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article imageTime to compromise for climate: French FM

By Marlowe Hood (AFP)     Jul 20, 2015 in World

French Foreign Minister Laurent Fabius, tasked with steering UN talks towards a climate rescue pact by year's end, urged countries Monday to find "compromise" to boost the flagging process.

Rank-and-file negotiators "are being stymied by political questions they can't always resolve at their level," Fabius said.

"We ministers have to start looking now for compromise on the big political issues," Fabius told ministers or senior representatives from 45 countries.

"That's how the negotiations are going to move forward."

Paris will host a 195-nation UN climate conference from November 30 to December 11 to hammer out a deal aimed at holding dangerous global warming in check.

The current draft of the accord is little more than an unwieldy, 86-page laundry list of sticking points and options.

Underscoring the urgency of the task, the US National Oceanic and Atmospheric Administration (NOAA) reported Monday that the first half of 2015 was the hottest on record for the planet.

Paris will host a 195-nation UN climate conference from November 30 to December 11 which will be tas...
Paris will host a 195-nation UN climate conference from November 30 to December 11 which will be tasked with hammering out a worldwide deal to hold dangerous global warming in check
Joel Saget, AFP/File

Fabius urged countries to narrow the gap on two issues in particular, starting with the level of ambition -- meaning the scale of carbon emissions curbs.

The UN has embraced a goal of limiting average global warming to two degrees Celsius (3.6 degree Fahrenheit) over pre-industrial levels.

Scientists say disastrous climate impacts can be avoided at this threshold, but warn the world is on course for double the target, or more.

Another issue that has bedevilled the UN climate talks almost since they started over 20 years ago is how to apportion responsibility for curbing carbon emissions.

Developing countries want rich nations, which have polluted for longer, to bear more of the burden.

But the United States and others point the finger at high-population developing economies like China and India, which are burning through vast carbon stocks to power their way out of poverty.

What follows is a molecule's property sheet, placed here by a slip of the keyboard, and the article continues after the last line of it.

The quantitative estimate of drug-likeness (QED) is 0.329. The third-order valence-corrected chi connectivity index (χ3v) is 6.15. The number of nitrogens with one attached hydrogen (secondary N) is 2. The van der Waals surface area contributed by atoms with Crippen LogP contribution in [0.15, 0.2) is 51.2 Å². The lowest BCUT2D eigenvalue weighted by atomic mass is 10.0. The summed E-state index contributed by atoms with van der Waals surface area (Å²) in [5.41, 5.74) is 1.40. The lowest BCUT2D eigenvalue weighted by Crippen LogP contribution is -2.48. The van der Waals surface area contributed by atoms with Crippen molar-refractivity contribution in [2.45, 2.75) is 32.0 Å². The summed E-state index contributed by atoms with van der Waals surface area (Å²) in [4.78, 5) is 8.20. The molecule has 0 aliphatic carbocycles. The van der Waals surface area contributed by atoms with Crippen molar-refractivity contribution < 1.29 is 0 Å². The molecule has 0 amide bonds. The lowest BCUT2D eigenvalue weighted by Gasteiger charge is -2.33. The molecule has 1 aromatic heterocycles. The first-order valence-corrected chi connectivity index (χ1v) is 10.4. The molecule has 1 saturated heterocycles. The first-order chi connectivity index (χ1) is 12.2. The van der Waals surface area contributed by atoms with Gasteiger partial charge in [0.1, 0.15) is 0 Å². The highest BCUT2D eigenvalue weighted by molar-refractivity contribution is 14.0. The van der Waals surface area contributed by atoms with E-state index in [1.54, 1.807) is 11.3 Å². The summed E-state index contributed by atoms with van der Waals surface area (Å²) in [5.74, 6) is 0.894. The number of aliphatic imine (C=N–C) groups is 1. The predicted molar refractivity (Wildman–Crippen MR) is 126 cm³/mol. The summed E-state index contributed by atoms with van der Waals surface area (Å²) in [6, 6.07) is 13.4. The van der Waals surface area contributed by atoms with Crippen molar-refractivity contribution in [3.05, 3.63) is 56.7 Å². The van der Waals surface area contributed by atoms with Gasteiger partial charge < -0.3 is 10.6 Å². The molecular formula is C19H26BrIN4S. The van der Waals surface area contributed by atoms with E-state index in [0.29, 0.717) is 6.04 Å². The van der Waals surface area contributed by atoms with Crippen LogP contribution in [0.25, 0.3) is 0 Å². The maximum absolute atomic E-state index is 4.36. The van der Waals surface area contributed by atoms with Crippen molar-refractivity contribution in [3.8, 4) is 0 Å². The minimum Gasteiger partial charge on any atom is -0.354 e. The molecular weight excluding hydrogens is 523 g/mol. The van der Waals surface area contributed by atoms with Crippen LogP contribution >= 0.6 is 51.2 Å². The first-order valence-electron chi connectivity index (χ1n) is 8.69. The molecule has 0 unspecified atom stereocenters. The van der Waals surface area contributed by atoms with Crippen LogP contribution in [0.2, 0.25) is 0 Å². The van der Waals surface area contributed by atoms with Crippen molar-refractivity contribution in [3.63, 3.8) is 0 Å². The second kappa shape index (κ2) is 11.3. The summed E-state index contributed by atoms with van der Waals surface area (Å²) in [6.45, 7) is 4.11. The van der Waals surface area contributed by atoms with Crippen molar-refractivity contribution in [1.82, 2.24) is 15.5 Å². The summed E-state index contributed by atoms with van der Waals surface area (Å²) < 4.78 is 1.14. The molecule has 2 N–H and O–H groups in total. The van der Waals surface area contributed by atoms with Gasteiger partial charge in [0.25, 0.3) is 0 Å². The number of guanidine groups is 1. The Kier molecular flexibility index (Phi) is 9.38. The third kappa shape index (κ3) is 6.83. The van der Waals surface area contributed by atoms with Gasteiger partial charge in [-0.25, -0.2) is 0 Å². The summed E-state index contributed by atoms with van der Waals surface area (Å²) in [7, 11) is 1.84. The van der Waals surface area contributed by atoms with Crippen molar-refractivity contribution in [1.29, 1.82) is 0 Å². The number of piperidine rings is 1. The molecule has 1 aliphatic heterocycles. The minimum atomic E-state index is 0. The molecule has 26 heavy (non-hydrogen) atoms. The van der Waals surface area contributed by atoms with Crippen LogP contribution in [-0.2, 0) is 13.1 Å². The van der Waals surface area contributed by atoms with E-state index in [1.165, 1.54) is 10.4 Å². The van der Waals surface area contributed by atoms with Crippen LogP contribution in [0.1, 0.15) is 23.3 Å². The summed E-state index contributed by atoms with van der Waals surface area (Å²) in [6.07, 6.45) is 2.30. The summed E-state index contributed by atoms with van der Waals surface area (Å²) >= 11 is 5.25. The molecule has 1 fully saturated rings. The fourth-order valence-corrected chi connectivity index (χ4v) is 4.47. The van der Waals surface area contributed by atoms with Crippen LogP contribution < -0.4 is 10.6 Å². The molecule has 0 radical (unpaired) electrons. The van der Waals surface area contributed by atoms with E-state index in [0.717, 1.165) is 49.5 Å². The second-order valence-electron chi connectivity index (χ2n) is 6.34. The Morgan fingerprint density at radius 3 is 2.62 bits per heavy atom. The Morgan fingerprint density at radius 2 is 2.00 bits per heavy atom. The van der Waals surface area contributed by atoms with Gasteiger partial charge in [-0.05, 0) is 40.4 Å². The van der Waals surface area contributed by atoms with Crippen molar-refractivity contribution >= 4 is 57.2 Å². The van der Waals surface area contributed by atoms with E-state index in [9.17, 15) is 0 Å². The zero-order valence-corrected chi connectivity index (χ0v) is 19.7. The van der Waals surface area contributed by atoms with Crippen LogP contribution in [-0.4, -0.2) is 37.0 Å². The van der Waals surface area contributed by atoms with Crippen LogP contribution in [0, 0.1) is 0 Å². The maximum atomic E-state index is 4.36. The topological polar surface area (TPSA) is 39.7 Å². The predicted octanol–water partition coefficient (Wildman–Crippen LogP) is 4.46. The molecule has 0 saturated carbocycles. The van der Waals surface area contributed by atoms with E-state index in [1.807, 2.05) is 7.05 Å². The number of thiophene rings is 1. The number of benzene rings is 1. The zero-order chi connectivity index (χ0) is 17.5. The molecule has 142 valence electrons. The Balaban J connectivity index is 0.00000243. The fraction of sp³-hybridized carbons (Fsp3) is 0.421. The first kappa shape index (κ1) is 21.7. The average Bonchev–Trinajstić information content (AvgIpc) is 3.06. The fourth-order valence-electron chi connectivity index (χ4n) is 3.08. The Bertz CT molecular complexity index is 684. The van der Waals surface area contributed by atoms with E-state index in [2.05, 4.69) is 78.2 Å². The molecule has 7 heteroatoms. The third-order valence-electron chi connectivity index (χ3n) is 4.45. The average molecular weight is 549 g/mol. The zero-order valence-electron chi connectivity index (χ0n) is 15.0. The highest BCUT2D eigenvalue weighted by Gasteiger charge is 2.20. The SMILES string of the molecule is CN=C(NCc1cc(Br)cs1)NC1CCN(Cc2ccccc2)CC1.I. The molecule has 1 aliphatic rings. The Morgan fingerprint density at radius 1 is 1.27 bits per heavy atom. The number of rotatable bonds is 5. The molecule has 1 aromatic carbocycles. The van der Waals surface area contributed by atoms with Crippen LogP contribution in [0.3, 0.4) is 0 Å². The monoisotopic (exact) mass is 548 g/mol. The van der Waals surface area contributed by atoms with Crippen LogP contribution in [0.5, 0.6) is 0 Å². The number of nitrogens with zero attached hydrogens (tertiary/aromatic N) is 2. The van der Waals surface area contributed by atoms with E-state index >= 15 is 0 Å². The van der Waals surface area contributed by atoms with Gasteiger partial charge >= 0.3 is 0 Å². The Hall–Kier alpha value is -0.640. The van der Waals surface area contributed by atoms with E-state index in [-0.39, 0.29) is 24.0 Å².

The two Asian giants now account for more emissions than the United States and European Union (EU) together.

- 'Time to be pragmatic' -

Fabius said the ministers and senior officials would meet in Paris again in early September to tackle another Gordian Knot of the climate talks: finance.

French Foreign Minister and President of the COP21 Laurent Fabius holds a meeting to discuss the key...
French Foreign Minister and President of the COP21 Laurent Fabius holds a meeting to discuss the key themes of the future international climate agreement which will need to be agreed in Paris in December 2015
Jacques Demarthon, AFP/File

The fraught 2009 climate summit in Copenhagen decided developing countries would receive $100 billion (92 billion euros) annually from 2020 to help reduce CO2 emissions and adapt to unavoidable climate impacts.

But a host of thorny questions remain on where the money will come from, how it will be distributed, and how spending will be verified.

The issue will also be on the agenda of a meeting of the World Bank and International monetary Fund (IMF) in Lima in October.

Peru's climate representative, Jorge Voto-Bernales, echoed Fabius' call for compromise.

"It is time to be pragmatic," he told the gathering. "Each of us has to compare our preferred outcome with the possibility of not reaching an agreement at all."

Elsewhere in Paris, another meeting of high-profile personalities will seek to raise awareness Tuesday about the need for action at a so-called Summit of Conscience for the Climate.

To be opened by French President Francois Hollande, the 300-strong gathering will be headlined by former UN secretary-general Kofi Annan, Nobel Peace laureate Muhammad Yunus, and actor and former California governor Arnold Schwarzenegger.

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